Patients With Chest Pain Less Likely to Die After Discharge From High-Volume EDs

In an analysis of nearly half a million people, being seen in a busier ED was linked to better follow-up and more cardiologist contact.

Patients With Chest Pain Less Likely to Die After Discharge From High-Volume EDs

The number of patients with chest pain seen in individual emergency departments (EDs) each year is an important predictor of subsequent mortality and hospitalization for ACS, new Canadian data suggest.

Looking at people presenting with chest pain and discharged after assessment in the Canadian province of Ontario, Dennis T. Ko, MD (Institute for Clinical Evaluative Sciences, Toronto, Canada), and colleagues found that at 1 year, 4.4% of patients seen in the lowest volume EDs had died or been rehospitalized for MI or unstable angina versus 3.1% of those seen in the highest volume EDs (P < 0.001).

“We very rarely think about the role of the ED in the long-term management and outcomes of patients,” Ko noted in an interview with TCTMD. Volume, he suggested, may be a surrogate for a variety of factors that contribute to more favorable outcomes later on.

“We are not certain why,” Ko observed. “But I do think there are some EDs that are busy and that are perhaps more organized in terms of discharge planning, consultation, and medication use that leads to better outcomes.”

In the study of 498,291 patients presenting to 179 Ontario EDs between 2008 and 2014, discharge from higher-volume EDs was associated with greater likelihood of cardiologist consultations on-site, and higher rates of cardiac medication prescriptions and cardiac catheterization within 30 days, than discharge from lower-volume EDs. Higher-volume ED discharges also were nearly twice as likely to receive echocardiography, ischemic evaluation, and follow-up visits with a specialist.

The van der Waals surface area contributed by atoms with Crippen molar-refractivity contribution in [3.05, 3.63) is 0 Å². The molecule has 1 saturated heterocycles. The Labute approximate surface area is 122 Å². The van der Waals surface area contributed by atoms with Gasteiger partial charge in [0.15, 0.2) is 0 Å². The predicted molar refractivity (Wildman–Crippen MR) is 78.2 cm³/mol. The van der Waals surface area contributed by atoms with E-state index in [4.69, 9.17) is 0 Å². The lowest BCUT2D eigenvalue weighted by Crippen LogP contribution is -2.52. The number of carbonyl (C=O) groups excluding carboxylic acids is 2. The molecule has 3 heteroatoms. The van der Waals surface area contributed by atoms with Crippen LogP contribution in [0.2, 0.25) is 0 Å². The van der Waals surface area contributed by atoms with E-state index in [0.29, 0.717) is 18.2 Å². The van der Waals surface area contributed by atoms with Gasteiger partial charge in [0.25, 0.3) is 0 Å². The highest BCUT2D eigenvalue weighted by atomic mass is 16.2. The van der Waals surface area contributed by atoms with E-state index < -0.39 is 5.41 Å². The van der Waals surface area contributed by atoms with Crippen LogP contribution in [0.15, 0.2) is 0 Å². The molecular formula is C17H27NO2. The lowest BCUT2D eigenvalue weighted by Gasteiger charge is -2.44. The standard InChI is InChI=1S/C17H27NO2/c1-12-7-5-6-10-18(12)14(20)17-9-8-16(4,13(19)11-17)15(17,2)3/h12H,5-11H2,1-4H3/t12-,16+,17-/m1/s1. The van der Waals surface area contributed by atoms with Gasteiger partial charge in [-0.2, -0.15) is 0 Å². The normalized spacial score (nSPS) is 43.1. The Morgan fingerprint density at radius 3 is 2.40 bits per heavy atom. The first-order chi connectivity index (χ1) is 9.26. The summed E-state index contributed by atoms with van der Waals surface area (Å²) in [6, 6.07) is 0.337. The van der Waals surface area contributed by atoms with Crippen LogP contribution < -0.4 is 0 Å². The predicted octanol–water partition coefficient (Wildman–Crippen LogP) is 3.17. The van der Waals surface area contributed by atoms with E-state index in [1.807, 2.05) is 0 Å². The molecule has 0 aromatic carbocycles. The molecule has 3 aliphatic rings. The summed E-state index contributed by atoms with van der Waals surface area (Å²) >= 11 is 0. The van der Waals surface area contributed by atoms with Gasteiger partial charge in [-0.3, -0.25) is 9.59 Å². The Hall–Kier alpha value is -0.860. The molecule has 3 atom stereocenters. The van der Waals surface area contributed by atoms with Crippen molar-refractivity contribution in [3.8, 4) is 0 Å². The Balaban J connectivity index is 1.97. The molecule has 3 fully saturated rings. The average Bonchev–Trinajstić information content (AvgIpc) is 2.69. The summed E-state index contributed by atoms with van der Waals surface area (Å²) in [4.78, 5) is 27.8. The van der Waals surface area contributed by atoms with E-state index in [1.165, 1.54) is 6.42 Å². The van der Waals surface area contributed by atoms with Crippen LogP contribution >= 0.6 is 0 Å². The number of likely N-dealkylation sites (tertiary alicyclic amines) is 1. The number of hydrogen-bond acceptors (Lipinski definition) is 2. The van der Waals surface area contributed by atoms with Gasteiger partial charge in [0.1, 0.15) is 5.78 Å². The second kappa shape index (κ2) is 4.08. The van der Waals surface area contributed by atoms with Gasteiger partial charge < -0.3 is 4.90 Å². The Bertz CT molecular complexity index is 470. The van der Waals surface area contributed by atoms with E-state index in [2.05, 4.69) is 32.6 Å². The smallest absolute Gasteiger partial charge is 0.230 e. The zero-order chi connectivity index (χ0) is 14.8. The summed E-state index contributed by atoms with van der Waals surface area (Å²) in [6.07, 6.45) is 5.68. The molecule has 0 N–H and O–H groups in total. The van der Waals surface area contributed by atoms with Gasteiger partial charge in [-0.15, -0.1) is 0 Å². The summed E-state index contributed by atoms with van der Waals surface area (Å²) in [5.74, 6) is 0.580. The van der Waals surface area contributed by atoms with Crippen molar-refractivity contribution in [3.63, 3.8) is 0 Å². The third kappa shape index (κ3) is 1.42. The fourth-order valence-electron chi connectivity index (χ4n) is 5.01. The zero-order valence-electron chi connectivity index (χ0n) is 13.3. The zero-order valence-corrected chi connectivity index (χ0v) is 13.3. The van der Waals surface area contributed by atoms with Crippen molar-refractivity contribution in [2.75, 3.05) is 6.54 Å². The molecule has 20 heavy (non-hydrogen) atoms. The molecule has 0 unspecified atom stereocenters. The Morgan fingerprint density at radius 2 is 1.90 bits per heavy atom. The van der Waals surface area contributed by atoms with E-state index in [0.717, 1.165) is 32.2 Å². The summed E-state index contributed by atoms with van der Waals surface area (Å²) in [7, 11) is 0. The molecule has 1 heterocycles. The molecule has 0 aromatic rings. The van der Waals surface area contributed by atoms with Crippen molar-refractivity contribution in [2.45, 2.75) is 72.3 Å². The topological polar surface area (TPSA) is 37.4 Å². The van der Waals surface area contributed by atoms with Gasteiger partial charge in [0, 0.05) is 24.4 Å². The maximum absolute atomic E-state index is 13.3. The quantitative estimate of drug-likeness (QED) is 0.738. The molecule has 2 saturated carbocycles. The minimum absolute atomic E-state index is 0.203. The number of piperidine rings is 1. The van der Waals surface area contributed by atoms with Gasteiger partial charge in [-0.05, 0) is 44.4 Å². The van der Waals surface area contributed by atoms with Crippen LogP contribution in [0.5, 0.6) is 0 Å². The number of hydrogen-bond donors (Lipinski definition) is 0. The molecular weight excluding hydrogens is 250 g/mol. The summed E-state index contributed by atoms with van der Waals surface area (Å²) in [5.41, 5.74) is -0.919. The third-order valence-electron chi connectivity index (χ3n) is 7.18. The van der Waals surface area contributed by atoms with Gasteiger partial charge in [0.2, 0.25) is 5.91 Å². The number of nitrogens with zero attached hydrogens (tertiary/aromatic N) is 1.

“I think it’s interesting that every time we look at a volume-outcome relationship it looks like the higher the volume, in general, the better the outcomes,” noted L. Kristin Newby, MD (Duke University Medical Center, Durham, NC), who commented on the study for TCTMD.

“There’s certainly something to be said for experience,” she added. “The more people you see, the more procedures you do, the better you are at teasing out real chest pain from an MI.”

Higher Volume Linked to More Cardiologist Consultations

As defined in the study, published October 23, 2018, in Circulation: Cardiovascular Quality and Outcomes, low-volume EDs saw a median of 449 annual chest pain presentations, while high-volume EDs saw about six times as many (2,651 annually). The majority of EDs (118 of 179) were classified as low volume, 29 as low-medium volume, 18 as medium volume, and 14 as high volume.

Compared with patients seen at other EDs, those seen at the high-volume EDs were more likely to have diabetes, hypertension, and dyslipidemia. Low-volume EDs were more likely than other EDs to have slightly older patients, and to see more patients from rural areas and with chronic obstructive pulmonary disease. Low-volume EDs also were less likely than other EDs to be teaching hospitals or have cardiac invasive capability.